# How is the PASCO microwave receiver realized?

I took a physical lab course where I worked on the microwave PASCO set-up WA-9316.

Having a little background on electronics, I wondered how their microwave receiver works and found a more or less dated schematic. Here's the interesting part:

According to the documentation:

"A microwave horn [...] collects the microwave signal and channels it to a Schottky diode in a 10.525 GHz resonant cavity. The diode responds only to the component of a microwave signal that is polarized along the diode axis, producing a DC voltage that varies with the magnitude of the microwave signal."

So my questions are:

1. I would use a Schottky diode as an incoherent demodulator as usually done in microwave front-ends (see e.g. this link). Why is the diode used with the anode as the positive electrode?
2. Do you have other references to this alleged (to me) configuration?
• I think you meant something other than "alleged," but I'm not sure what.
– JRE
Commented Jun 14, 2022 at 14:12
• What do you find strange about the setup or the circuit? It's a simple AM demodulator circuit. The only "odd" thing is that it is used at 10GHz.
– JRE
Commented Jun 14, 2022 at 14:17
• @JRE, isn't the diode flipped with respect to a classical AM incoherent demodulator? I.e., the cathode in the PASCO drawing is connected to GND and we expect the voltage on C1 to be positive. Sorry, I'm a novice in RF... please explain Commented Jun 14, 2022 at 17:40
• The polarity doesn't matter to the RF. The polarity of the demodulated signal only matters to the following low frequency circuitry.
– JRE
Commented Jun 14, 2022 at 19:05
• @JRE, I know that the output of the amplifier is positive by direct measurement on the instrument, so the voltage on the capacitor is positive. The question becomes: does the diode placed as in the schematics, with anode connected to C1 and cathode to ground (i.e. the DC signal ground) produce a positive (DC) voltage io C1 itself? I think the answer can be "yes" or "no". Commented Jun 14, 2022 at 20:25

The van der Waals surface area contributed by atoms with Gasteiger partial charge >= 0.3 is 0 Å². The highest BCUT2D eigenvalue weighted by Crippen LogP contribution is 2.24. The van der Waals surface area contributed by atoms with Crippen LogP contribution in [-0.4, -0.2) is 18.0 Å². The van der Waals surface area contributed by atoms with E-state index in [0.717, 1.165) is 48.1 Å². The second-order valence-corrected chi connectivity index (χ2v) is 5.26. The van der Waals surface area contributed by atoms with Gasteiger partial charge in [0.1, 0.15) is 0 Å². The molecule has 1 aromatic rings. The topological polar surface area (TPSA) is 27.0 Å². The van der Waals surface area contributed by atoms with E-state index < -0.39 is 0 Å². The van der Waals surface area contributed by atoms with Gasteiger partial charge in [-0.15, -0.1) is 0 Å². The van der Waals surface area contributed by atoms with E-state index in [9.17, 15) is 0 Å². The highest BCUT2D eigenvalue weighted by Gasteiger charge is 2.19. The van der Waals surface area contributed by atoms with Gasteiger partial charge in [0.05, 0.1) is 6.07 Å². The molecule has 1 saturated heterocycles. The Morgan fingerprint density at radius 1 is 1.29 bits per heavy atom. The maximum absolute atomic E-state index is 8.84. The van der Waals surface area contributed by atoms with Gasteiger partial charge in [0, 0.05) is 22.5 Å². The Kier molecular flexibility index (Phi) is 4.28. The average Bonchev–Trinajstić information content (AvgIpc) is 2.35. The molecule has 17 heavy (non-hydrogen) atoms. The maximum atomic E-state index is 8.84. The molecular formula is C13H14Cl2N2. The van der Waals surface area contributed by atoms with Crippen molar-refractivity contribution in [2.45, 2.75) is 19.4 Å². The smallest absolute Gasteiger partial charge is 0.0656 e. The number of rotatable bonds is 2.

It's a crystal receiver with a low frequency amplifier. The horn antenna is assumed to be good enough bandpass filter (=to keep out lower frequency signals) and of course it can catch enough power from a near or strong enough transmitter to generate a DC voltage by rectifying the microwaves with a diode. The diode is a Schottky diode designed to rectify at several GHz, no common Si-PN diode would work.

The amp is an ordinary opamp connected to a non-inverting amplifier. The gain is adjustable.

If the diode rectifies a pulsed microwave signal the amp output DC pulses, which can be heard as a sound, if one feeds them into a speaker. The speaker should be active one, an opamp cannot feed a speaker properly. Audible sound needs that the microwave signal is pulsed in an audible pulse repetition frequency.

A continuous microwave signal generates non-zero DC output. There seems to be an offset zeroing potentiometer intended for calibration the output to 0V when there's no DC input.

This receiver is not especially sensitive, but it can detect signals in many experiments. The linked system very likely allows experiments where moving target causes doppler shifts.

When Doppler shifted and the original signal from a continuous sinewave transmitter meet in this receiver at the same time, one can see how the DC output voltage varies just in the Doppler shift frequency. That's effectively the "frequency difference mixing result". A speaker may produce a sound of the Doppler shift. In the past there were land surveillance radars based on this effect. A well trained radar operator could hear what kind of target moved in the radar beam.